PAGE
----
How to Help Stray, Feral or Community Cats


Stray, feral and community cats can be found across Canada. Although they live outdoors, there are important distinctions between them.

What is a stray cat?

Stray cats are usually abandoned or lost domestic cats. They may seem aggressive at first but as soon as they get comfortable, they love human touch and companionship. Some will even approach a human for attention.

What is a feral cat?

A feral cat is one that has never lived in a home and has had limited to no positive human interaction. A feral cat will likely remain aggressive and will rarely warm up to the loving gesture of an open human hand. Even feral cats that were adopted as kittens may remain aloof towards humans.

How feral cats live

Feral cats usually live with other cats in a wild or semi-wild state in what is known as a cat colony, but if food is scarce they may roam alone. A colony of cats is typically very territorial and can most often be found where food and shelter are available, such as wooded areas (where there are lots of small prey animals), near dumpsters, restaurants or wherever else they can attain nourishment to survive.

Most feral cats live short lives because of their lack of medical attention and the everyday challenges they face living outdoors. These cats also breed at an alarming rate contributing to overpopulation and threatening native wildlife. Human intervention is crucial to managing feral cat overpopulation and improving their health and welfare.

What is a community cat?

A community cat is a domestic cat that has no clear owner but is being taken care of by locals in the community. They often live in populated areas where they have access to food and can rely on human support. Locals will provide water, food, shelter and even get them vaccinated. They usually travel in pairs, they’re friendly and are at home in their community.

How to help

Important note:
Before approaching a cat, it’s important to keep your safety in mind first. Injuries, rabies and other transmissible diseases are common for cats left outdoors. If you can’t safely approach a cat, call your local animal control service to handle it safely.

If you find a stray cat

  • Call a shelter before trapping or confining a cat
  • If its recommended, safely trap or confine the cat
  • Immediately take them to an animal shelter or veterinarian to check for a microchip implant that will have their caretakers’ contact information on it.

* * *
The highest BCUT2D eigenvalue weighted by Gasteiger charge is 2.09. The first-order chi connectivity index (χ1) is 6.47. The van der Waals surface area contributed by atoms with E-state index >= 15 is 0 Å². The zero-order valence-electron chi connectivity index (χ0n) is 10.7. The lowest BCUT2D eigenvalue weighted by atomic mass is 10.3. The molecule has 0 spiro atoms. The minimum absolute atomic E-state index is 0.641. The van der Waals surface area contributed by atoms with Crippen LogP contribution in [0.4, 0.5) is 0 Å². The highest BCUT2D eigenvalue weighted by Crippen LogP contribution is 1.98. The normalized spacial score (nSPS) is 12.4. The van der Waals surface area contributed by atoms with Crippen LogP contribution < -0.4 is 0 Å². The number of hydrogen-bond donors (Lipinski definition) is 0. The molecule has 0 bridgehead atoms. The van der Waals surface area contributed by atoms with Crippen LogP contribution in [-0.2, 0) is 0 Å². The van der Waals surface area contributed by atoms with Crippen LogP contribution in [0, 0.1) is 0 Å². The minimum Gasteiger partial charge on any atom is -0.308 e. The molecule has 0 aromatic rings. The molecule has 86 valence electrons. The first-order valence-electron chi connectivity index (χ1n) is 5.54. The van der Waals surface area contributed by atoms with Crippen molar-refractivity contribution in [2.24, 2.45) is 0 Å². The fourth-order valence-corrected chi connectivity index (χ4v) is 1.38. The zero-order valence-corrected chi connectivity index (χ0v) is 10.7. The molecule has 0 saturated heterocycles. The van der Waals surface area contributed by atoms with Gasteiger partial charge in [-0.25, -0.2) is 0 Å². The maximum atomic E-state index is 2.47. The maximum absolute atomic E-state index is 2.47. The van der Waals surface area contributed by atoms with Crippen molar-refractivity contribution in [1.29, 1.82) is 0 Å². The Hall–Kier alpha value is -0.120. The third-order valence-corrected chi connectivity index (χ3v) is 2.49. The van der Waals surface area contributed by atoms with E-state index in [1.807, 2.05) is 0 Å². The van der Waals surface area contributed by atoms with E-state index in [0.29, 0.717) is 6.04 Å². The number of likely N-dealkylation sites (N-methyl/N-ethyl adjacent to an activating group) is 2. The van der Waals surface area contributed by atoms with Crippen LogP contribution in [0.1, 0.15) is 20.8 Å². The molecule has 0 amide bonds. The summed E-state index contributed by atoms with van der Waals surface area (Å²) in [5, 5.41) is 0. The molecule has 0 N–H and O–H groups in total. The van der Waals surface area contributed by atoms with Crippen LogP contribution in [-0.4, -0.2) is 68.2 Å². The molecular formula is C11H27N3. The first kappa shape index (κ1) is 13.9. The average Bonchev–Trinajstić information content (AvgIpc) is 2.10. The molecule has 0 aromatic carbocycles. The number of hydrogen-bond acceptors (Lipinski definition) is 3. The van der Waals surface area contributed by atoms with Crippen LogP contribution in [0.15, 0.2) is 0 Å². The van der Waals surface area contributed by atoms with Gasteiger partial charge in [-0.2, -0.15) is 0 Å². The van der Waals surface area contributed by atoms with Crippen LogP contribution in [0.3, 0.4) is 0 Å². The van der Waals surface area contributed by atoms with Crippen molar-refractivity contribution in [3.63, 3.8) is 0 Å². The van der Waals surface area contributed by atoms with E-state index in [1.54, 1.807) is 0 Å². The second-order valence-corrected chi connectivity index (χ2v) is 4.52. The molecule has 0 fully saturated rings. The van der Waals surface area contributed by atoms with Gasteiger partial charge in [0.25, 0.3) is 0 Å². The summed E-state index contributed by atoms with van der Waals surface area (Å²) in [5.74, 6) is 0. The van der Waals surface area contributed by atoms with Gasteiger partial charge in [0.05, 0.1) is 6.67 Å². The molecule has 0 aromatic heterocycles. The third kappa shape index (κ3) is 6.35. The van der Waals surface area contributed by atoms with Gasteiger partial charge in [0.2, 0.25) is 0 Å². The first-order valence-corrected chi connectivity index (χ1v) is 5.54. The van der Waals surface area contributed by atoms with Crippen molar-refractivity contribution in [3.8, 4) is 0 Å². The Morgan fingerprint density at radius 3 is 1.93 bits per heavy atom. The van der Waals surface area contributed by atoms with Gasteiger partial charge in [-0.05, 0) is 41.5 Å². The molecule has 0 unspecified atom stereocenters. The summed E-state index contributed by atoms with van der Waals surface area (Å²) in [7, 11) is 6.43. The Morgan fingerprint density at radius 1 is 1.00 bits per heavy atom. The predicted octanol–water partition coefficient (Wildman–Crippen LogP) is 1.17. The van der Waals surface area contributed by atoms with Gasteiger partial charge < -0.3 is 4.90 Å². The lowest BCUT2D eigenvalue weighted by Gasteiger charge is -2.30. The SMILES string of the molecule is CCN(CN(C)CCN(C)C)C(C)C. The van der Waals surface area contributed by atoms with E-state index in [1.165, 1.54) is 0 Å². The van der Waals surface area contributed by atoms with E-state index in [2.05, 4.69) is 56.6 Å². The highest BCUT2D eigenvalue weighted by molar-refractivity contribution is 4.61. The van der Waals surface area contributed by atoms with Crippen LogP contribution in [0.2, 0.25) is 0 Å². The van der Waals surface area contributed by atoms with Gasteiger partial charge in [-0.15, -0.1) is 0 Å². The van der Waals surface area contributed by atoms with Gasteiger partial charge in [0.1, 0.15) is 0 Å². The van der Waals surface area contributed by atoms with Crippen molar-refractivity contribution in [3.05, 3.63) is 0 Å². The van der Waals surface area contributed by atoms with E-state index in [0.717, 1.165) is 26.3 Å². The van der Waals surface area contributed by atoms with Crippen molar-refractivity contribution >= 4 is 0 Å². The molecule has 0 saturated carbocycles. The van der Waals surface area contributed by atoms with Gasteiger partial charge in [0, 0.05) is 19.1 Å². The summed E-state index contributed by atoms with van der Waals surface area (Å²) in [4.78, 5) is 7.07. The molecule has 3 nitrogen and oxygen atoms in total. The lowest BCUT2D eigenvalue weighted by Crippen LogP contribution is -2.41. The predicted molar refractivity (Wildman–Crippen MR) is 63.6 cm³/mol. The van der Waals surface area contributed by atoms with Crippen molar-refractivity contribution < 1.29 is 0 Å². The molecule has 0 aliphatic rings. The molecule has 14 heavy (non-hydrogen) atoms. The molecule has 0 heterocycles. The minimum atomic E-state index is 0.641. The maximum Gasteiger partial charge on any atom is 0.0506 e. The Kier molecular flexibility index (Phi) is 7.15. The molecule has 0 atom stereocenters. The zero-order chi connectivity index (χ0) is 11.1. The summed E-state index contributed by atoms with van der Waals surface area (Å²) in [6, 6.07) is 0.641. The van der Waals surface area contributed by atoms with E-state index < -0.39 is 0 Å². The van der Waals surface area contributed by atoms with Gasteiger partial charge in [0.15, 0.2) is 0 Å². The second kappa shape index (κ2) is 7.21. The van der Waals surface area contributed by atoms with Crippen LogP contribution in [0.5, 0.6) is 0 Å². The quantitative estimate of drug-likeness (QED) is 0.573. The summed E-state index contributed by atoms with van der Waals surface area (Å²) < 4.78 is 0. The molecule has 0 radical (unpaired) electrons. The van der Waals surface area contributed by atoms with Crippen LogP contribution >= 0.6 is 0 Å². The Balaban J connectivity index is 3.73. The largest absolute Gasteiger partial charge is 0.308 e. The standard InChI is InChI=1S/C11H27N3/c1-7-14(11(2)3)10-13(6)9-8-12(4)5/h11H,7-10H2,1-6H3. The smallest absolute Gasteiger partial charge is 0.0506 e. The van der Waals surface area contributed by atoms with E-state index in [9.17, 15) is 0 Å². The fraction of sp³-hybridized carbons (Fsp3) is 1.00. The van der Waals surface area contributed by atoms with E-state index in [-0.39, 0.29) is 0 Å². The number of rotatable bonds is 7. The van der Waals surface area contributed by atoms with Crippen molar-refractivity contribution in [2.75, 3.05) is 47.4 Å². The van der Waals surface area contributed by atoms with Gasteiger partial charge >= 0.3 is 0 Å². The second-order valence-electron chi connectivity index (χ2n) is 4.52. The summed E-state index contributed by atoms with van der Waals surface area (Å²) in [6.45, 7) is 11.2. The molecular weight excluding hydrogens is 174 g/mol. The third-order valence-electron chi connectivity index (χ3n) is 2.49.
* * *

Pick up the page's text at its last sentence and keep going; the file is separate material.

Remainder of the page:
• If there is no microchip and you cannot find the guardians after a few days of searching, bring them to a cat rescue, sanctuary or animal shelter where they will be looked after until forever homes can be found.
  • If you intend to keep the cat, have them examined by a veterinarian, spayed/neutered, vaccinated and microchipped in case they ever get lost again.

If you find a feral cat

If the cat is a feral cat, the most compassionate action you can take is to follow the procedure of trap-neuter-return (TNR):

  • Before approaching the cat, call a local shelter or TNR programs to determine if it's safe to trap the cat.
  • Bring them to a shelter program that can spay/neuter and vaccinate the cat
  • Release them back where you found them

If you find a community cat

  • Ask your neighbours or other locals in the area if the cat has been spayed/neutered and vaccinated
  • If they have been, leave the cat alone
  • If they haven’t, call a local shelter to arrange a check
  • The shelter will spay/neuter and vaccinate the cat
  • Return the cat to its community

How to Set up a TNR Program in Your Neighbourhood

Anyone can set up a TNR program in their neighbourhood. Speak to your local SPCA or Humane Society, or call a rescue organization in your area that can give you advice about setting up traps for feral cats.
If you have more general questions or concerns about stray or feral cats contact your local animal control or animal welfare organization.